There is a fine line between winning and losing in poker. Winning poker players don’t always play flawless. Everyone makes mistakes. Even the great Phil Ivey occasionally calls off his stack when he’s crushed. However, the difference between Ivey – and other winning players – is he doesn’t continually make the same mistake. More specifically, winning poker players don’t consistently make these mistakes:
5 Expensive Mistakes in Poker
Mistake #1: Playing “short stacked”
Bankroll management is essential. If you don’t have a bankroll of at least 20x the buy-in you will likely go bust eventually. Also, don’t buy into games with a short stack. For example, in most $1-$3 NLH cash games, players can buy-in for $100-$300. Never buy-in for just $100. I suggest always buying in for the max or, at the very least, twice the minimum buy-in. Low stacks get pushed around by big stacks. Winning poker players are gutsy. You can’t be afraid to lose money.
Mistake #2: Ignoring pot odds
One of the worst mistakes a player can make is to chase draws just for the heck of chasing a draw. For example, if you flop an open-ended straight draw, your decision to call your opponent’s bet should be based on the odds (implied and actual odds). Calling just because you have a “feeling” you’re going to hit isn’t going to cut it in the long run. Mike Matusow wasn’t giving sound advice when he chanted, “poker, poker it’s all skill, start with the worst hand and go uphill” on TV during a WSOP years ago.
Mistake #3: Playing too many hands
Folding isn’t fun. I get that. I hate it when I’m at a table full of loose donkeys and the best hand I am dealt all day is A-10. Days like this will test any poker player’s patience. However, I know that if I continue being patient, eventually that one hand that makes my day of folding hands worthwhile. Unless your name is Tom Dwan or Daniel Negreanu, chances are you won’t benefit from playing 80% of the hands you’re dealt. Don’t play too tight, but also don’t play too loose.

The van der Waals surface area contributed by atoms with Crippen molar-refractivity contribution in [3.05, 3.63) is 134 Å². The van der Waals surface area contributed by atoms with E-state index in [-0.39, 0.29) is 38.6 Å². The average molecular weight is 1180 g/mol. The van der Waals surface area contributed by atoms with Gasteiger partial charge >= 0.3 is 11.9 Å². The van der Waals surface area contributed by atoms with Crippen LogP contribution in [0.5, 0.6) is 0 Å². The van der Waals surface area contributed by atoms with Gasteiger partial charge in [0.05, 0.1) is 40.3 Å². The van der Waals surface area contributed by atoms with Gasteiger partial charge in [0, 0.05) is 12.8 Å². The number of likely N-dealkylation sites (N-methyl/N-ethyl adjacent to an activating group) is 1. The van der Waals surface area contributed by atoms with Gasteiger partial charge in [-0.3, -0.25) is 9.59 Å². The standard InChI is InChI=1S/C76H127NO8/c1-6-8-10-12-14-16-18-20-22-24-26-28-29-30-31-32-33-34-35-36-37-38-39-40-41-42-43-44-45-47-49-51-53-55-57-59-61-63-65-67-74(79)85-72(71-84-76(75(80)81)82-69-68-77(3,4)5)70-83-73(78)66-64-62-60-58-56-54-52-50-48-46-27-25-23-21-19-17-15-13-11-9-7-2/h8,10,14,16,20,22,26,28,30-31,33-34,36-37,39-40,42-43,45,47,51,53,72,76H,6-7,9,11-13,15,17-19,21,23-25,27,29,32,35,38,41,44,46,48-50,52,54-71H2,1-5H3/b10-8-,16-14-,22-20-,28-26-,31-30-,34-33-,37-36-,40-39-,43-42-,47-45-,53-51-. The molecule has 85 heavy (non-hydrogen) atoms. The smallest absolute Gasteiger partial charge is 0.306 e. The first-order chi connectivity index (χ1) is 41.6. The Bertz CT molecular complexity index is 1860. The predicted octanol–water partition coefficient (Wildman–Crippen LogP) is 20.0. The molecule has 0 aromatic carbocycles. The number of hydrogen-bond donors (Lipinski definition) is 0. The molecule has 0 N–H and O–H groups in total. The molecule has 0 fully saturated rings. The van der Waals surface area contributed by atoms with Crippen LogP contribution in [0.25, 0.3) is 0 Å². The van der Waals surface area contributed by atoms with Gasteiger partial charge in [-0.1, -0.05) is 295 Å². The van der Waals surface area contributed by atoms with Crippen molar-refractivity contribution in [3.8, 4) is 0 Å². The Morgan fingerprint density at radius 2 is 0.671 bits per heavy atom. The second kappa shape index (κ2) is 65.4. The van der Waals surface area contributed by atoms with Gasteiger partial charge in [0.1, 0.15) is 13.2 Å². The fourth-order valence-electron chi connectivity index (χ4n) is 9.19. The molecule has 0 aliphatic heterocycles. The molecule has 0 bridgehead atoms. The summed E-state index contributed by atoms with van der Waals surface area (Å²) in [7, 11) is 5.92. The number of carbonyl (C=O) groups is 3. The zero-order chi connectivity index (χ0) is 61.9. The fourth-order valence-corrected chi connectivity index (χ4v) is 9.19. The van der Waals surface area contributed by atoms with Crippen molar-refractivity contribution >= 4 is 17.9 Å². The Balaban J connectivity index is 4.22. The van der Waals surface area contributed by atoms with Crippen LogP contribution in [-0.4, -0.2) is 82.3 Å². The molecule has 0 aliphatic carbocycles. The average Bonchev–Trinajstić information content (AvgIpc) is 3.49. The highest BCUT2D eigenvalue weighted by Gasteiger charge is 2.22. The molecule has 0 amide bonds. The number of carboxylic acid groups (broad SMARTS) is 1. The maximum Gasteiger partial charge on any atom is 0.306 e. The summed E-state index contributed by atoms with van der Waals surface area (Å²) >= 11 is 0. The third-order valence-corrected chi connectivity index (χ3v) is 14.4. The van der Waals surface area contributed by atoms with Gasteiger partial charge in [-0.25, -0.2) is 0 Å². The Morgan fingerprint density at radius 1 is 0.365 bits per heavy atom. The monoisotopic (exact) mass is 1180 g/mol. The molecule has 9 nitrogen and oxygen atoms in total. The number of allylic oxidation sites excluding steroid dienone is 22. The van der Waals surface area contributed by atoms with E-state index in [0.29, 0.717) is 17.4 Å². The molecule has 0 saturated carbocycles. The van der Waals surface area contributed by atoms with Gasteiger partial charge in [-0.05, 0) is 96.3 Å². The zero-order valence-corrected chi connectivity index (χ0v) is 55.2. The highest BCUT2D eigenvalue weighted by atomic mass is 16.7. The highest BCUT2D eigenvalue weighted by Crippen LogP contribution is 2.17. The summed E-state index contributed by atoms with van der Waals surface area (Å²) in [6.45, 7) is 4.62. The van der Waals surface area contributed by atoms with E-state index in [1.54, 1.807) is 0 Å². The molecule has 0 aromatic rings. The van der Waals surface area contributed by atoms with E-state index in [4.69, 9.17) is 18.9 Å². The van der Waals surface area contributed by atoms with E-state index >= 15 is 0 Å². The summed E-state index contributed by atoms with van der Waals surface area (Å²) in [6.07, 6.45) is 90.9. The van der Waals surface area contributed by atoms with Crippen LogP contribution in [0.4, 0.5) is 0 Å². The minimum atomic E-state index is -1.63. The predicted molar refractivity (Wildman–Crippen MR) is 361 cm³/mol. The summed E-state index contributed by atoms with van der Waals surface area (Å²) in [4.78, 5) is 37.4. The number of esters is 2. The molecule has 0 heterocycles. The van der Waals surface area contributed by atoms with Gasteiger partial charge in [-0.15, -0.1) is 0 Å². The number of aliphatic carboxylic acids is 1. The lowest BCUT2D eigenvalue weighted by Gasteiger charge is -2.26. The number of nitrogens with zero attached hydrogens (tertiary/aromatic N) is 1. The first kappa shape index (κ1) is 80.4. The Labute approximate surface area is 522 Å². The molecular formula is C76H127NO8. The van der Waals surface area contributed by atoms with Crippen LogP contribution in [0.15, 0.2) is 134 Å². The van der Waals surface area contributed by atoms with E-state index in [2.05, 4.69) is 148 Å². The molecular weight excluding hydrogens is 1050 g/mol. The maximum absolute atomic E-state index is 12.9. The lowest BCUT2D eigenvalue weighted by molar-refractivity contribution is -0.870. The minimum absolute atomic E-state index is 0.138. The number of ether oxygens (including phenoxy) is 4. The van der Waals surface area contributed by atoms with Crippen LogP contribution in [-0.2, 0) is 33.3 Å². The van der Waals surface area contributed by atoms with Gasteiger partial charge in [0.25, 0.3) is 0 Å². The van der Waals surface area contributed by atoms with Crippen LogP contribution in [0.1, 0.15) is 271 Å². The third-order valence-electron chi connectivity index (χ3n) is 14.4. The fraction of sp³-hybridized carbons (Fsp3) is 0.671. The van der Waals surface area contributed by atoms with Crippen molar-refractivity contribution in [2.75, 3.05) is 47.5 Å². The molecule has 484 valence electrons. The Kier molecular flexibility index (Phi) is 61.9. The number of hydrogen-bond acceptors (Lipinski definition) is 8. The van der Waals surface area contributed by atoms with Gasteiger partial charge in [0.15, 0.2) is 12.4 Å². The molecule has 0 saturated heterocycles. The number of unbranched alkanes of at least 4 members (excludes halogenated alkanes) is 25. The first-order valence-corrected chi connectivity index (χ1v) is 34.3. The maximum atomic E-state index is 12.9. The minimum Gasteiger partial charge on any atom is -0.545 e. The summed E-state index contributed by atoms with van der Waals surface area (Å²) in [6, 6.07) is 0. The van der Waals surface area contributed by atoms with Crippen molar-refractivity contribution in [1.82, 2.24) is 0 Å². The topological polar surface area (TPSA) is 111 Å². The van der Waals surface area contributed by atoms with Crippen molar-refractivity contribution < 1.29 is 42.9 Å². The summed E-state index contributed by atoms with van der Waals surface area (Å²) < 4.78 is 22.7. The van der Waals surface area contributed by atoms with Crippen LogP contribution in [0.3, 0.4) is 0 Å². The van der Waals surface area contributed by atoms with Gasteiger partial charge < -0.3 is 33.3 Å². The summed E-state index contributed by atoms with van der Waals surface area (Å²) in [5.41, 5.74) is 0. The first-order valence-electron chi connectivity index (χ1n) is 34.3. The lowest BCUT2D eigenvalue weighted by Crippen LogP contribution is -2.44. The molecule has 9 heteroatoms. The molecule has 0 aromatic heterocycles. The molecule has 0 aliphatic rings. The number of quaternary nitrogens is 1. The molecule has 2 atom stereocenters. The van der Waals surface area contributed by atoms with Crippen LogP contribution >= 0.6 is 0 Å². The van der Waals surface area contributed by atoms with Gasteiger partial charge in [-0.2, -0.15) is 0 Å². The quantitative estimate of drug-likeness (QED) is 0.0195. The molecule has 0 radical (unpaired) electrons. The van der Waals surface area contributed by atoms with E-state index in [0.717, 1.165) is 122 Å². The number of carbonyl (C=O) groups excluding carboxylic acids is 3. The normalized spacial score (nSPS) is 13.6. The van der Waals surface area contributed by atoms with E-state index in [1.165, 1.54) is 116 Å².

Mistake #4: Only playing their own cards
Poker isn’t a card game. Doyle Brunson doesn’t just say that to sound smart. He means it. Poker is a game of psychology that just so happens to be played with cards. You can’t play winning poker if your only strategy is to play your cards and base your decisions on how strong your hand is. You have to base your decisions on the hand you put your opponent on. “I have top pair so I’m calling this all-in bet” isn’t a winning strategy. “I have top pair and my opponent played this hand like he missed a flush draw so I’m calling this all-in bet” is a winning strategy.
Mistake #5: Bluffing out of position in multi-way pots
Position is key in poker. If you’re first to act, you are not in prime bluffing position because you have yet to see how your opponents react to the board. When there are 2 or more opponents in the hand, bluffing in first position is almost always a risky play. However, if you are last to act and all players have checked it to you, bluffing may be a viable option. Your decision to bluff should be based on your position, your read on your opponent’s and the board texture. Boards such as K-Q-J aren’t great boards to bluff at even in position (a player or two may be waiting to check-raise). Boards such as 2-7-10 are prime bluffing boards.
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